I missed writing yesterday because I made a presentation to the state dietetic association. Didn't get home until late. I had a great time seeing friends from around the state-people I only see at this meeting once a year. No one noticed my weight. No one ever notices my weight. "You're not fat"-that's what they say. I met one dietitian, another writer (who is definitely NOT fat) who was speaking at the meeting, whom I had never met in person before. She doesn't live here but we know each other from list serve posts. Her first comment to me, "Why do you think of yourself as fat?", left me wondering. Have we all re-evaluated what we think of as fat because so many of us are fat? By all standards-body weight, BMI, % body fat, waist measurement, clothing size-I am fat. I have too much fat on my body especially around my middle. Have we gotten so used to seeing moderately fat people that we now only think of hugely fat people as fat?? No one could possibly describe me as thin.
I wonder how people do describe me. What do they see when they look at me? Does no one see my neck and chin? My belly. The rolls around my waist? When I stand next to someone who is lean, I feel like a blob. When I shake the hand of a thin person, I feel their thinness in my hand. I wonder if they feel my fatness. When I hug a thin person, I feel the difference in our bodies. If it's so obvious to me, isn't it obvious to them?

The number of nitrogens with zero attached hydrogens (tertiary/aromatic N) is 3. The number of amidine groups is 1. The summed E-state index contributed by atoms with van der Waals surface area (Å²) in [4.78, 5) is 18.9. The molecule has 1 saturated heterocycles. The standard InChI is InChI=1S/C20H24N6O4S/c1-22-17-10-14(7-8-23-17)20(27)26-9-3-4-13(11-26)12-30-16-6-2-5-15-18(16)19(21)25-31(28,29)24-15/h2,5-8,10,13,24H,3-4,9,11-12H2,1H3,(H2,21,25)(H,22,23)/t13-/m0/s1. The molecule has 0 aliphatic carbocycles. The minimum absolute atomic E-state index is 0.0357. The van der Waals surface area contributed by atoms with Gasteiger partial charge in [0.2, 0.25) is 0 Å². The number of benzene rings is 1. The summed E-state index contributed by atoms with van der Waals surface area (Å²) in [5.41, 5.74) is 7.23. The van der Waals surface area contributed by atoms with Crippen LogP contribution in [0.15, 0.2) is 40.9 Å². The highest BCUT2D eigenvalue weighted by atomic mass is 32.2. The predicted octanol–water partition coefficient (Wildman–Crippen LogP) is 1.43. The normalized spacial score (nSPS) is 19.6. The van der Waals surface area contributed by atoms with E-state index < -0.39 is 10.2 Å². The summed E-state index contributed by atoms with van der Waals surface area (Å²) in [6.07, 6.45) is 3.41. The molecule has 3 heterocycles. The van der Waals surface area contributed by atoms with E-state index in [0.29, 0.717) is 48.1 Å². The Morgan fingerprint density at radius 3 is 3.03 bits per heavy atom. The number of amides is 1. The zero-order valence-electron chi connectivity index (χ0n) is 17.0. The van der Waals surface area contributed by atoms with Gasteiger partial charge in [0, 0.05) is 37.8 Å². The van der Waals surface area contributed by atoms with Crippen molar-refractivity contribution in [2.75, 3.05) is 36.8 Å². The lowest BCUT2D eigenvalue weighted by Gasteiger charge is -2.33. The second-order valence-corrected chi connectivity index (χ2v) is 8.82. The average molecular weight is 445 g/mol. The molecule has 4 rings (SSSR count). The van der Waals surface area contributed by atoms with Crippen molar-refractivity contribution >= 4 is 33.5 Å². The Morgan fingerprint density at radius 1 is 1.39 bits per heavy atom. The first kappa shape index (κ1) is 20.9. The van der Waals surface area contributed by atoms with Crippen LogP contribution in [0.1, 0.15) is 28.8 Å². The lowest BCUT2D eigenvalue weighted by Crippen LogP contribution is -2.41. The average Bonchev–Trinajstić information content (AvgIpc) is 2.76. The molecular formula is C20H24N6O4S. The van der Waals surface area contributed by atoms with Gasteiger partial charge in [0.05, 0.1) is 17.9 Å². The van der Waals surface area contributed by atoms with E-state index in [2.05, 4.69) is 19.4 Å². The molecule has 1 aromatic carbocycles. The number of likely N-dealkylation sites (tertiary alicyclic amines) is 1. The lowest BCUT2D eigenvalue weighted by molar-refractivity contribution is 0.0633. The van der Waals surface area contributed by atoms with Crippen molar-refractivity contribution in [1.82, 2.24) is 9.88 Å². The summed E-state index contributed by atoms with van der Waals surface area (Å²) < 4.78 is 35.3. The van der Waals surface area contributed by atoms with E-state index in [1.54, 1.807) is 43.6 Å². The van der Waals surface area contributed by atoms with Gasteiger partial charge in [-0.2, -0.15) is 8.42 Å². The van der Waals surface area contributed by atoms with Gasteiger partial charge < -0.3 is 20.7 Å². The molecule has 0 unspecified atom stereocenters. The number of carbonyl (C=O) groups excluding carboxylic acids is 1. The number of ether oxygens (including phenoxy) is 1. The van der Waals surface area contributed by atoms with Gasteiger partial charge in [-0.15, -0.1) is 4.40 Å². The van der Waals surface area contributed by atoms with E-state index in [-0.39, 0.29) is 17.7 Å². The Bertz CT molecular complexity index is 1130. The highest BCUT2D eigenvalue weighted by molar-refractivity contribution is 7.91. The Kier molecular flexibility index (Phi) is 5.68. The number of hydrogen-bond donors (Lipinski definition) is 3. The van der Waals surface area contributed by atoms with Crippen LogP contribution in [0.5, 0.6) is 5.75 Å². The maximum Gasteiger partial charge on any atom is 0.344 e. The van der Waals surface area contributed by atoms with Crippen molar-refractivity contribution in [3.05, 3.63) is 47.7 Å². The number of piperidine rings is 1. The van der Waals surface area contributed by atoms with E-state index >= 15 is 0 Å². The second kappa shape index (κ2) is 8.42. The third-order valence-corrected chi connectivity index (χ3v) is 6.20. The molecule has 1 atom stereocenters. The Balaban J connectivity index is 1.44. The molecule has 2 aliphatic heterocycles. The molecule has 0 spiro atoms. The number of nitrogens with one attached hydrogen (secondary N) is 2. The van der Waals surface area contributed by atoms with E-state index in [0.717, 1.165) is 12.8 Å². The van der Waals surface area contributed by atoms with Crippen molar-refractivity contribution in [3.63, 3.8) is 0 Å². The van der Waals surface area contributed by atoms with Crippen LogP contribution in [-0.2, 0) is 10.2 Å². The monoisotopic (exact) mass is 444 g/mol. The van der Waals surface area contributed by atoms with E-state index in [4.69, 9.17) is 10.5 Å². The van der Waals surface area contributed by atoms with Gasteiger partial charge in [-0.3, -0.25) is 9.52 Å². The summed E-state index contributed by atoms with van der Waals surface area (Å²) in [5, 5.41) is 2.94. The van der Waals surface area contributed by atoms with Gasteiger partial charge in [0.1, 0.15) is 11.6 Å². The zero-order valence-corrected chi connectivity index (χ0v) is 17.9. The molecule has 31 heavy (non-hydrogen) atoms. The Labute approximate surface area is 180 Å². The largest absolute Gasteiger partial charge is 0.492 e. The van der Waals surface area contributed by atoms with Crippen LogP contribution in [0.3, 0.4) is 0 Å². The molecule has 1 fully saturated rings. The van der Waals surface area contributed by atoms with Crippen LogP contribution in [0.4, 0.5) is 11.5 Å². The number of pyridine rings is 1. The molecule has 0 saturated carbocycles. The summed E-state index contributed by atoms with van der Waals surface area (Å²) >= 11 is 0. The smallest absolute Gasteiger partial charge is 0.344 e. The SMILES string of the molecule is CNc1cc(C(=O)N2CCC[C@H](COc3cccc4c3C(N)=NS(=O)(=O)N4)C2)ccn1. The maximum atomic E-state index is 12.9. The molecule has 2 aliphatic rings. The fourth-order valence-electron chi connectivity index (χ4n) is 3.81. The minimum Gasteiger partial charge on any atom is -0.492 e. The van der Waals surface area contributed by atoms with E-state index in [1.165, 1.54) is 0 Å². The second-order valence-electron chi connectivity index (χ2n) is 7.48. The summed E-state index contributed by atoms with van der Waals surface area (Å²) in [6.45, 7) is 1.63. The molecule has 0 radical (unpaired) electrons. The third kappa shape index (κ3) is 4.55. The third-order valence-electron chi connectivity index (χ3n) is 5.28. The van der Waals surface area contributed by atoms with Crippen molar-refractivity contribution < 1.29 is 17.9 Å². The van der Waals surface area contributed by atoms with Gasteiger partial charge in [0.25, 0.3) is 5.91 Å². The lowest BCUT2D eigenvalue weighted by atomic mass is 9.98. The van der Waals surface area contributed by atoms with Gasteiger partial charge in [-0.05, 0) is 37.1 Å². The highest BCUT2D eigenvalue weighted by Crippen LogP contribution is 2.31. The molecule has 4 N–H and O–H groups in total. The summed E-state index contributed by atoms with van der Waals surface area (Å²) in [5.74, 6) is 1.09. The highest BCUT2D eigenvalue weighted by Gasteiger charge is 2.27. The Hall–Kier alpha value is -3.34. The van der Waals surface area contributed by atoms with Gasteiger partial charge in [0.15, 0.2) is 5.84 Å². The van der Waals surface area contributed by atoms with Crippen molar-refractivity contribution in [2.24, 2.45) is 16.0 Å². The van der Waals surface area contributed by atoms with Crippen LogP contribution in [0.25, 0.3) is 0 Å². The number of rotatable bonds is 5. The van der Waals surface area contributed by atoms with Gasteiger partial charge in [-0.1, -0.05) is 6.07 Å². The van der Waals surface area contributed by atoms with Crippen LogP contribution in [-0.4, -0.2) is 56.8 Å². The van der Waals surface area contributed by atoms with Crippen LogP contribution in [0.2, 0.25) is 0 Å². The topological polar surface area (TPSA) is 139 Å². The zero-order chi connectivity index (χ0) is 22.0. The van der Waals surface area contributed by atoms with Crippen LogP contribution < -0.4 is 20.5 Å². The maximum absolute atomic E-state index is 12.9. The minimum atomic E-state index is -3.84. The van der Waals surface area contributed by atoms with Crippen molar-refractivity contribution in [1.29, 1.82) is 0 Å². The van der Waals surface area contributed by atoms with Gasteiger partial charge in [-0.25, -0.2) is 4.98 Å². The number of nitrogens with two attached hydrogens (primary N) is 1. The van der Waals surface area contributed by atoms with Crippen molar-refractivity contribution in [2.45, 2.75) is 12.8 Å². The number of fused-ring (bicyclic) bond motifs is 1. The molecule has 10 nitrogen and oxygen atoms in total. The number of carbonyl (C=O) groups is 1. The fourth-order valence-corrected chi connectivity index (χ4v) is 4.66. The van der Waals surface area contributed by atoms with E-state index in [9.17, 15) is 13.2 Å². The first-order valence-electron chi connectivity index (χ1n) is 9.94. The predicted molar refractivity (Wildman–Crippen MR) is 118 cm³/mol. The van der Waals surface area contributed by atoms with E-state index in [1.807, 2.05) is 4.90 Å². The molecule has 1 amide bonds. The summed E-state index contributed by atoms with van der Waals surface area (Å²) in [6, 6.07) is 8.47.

For those of you who don't know me, I bet you're wondering if I just don't have a distorted view of body. I can assure you I do not. I am 62 inches tall (or short....) and I weigh (after having lost 10 pounds!) 160 pounds. Hello, America! That's way too much. Oh, sure. I have dense bones and lots of muscle for my age because I work out. But there's that fat around my middle. It's unmistakable. 36 inch waist. That's many inches of fat deposited around my middle. Making belt wearing an impossibility.
Maybe having re-evaluated what we think of as fat is one of the reasons so many of us Americans are now fat. We've accepted moderate fatness as the norm. We had to re-adjust our thinking as the nation gained weight. The clothing manufacturers certainly re-adjusted their sizing-making clothes wider. Tricking us into thinking we aren't gaining weight. But that's another story for another day.
Today I'll take my 10 pounds slimmer body (not so sure you can even think of 10 pounds less as "slimmer") to Nordstrom for the St. Johns knit sale.....Hey, 70% off! It's my birthday tomorrow! And I lost 10 pounds. Doesn't that qualify as reason enough to celebrate???? With a purchase. Of something in a smaller size-even if it's only one size smaller?